Low-voltage transformers drive many household appliances, from doorbells to air conditioning systems. Low-voltage transformers connect to the home's high-voltage power supply and produce a safe low-voltage power supply.
The technician should use a transformer turns ratio tester to troubleshoot the transformer and find out the cause of the failure before replacing the transformer. Typically, transformers fail only after another part of the circuit has shorted to ground or consumed an unusually high current. In these cases, replacing the transformer without first identifying and correcting the fault will only cause the transformer to fail again.
Use the label as a guide to identify the terminals of the transformer. A transformer contains inputs, called "primary" terminals, and outputs, called "secondary" terminals. The labels of transformers identify the input (high voltage) and output (low voltage) sides, as well as the input and output voltages (measured in voltage alternating current (VAC)) and their corresponding terminals.
Go the multimeter to its VAC function. The multimeter has a variety of settings, including VAC function and resistance function. Each setup measures a specific electrical function.
Test the input voltage of the transformer using a multimeter and the label of the transformer as a terminal guide. Place a multimeter lead on each input voltage terminal and record the voltage.
Check this reading with the input voltage specified by the transformer. If the voltage reading does not match the specified input voltage, troubleshoot the voltage source before continuing to use the transformer.
Test the output voltage of the transformer with a multimeter. Compare the reading with the specified output voltage. If the output voltage reading is correct, the transformer is working properly.
If the input voltage reading is correct, but the output voltage reading is high or low, the secondary winding is faulty. The transformer must be replaced.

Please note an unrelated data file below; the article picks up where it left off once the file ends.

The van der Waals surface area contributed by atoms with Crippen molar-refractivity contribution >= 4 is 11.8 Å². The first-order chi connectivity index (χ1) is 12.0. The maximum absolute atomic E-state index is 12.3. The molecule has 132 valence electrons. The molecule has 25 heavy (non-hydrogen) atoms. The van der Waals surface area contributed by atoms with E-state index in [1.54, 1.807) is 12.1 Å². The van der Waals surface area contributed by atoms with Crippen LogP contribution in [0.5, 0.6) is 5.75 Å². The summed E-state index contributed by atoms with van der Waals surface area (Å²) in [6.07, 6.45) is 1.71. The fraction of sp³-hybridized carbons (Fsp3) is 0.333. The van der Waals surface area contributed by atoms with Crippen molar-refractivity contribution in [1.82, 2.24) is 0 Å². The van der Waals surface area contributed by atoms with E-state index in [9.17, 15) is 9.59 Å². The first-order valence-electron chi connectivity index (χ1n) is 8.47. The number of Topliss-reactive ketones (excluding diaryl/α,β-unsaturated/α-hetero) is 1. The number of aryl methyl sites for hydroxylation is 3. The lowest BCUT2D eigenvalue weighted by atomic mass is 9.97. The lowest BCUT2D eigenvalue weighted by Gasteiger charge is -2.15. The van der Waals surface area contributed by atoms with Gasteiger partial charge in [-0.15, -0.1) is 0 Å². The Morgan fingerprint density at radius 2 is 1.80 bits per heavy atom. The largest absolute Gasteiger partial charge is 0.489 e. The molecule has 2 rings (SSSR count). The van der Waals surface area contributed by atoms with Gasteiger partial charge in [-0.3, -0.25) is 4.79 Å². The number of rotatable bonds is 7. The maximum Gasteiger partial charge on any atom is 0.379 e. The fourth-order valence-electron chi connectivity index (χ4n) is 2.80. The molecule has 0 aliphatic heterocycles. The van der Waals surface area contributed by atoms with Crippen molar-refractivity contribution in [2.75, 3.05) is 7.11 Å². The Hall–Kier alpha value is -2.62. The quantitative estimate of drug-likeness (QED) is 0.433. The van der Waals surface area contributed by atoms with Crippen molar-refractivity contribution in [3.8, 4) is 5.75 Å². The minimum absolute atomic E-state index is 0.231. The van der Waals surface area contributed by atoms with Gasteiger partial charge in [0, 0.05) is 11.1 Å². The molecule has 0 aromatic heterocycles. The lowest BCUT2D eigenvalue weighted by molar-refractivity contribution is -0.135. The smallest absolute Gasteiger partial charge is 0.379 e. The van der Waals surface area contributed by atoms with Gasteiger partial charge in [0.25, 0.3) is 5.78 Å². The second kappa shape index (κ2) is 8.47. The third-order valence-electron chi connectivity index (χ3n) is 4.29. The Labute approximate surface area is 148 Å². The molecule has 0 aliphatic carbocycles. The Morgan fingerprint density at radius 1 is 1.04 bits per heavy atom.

If the input voltage reading is correct, but the transformer does not produce any output voltage, check the turn-on of the transformer's secondary windings. Also, check the secondary circuit for short circuits.
Disconnect power from the transformer. Test the voltage at the input. The multimeter reading should be "zero".
Turn the multimeter to the "Resistance, Ohms" function. Contact the leads of the multimeter together. The multimeter should beep to indicate continuity.
Disconnect the wires to the input side of the transformer. Place a lead on each input terminal. The multimeter should show "Continuity". If the multimeter reading is not continuous, the input winding is shorted. Replace the transformer.
If the multimeter reads continuously, reconnect the input lines.
Disconnect the output line of the transformer. Check the turn-through of the secondary windings with a multimeter. If the multimeter shows continuity of the secondary windings, troubleshoot the secondary circuit.
If the multimeter does not show the continuity of the secondary windings, check that the secondary circuit is not shorted to ground – usually bare wire. You will have to replace the transformer.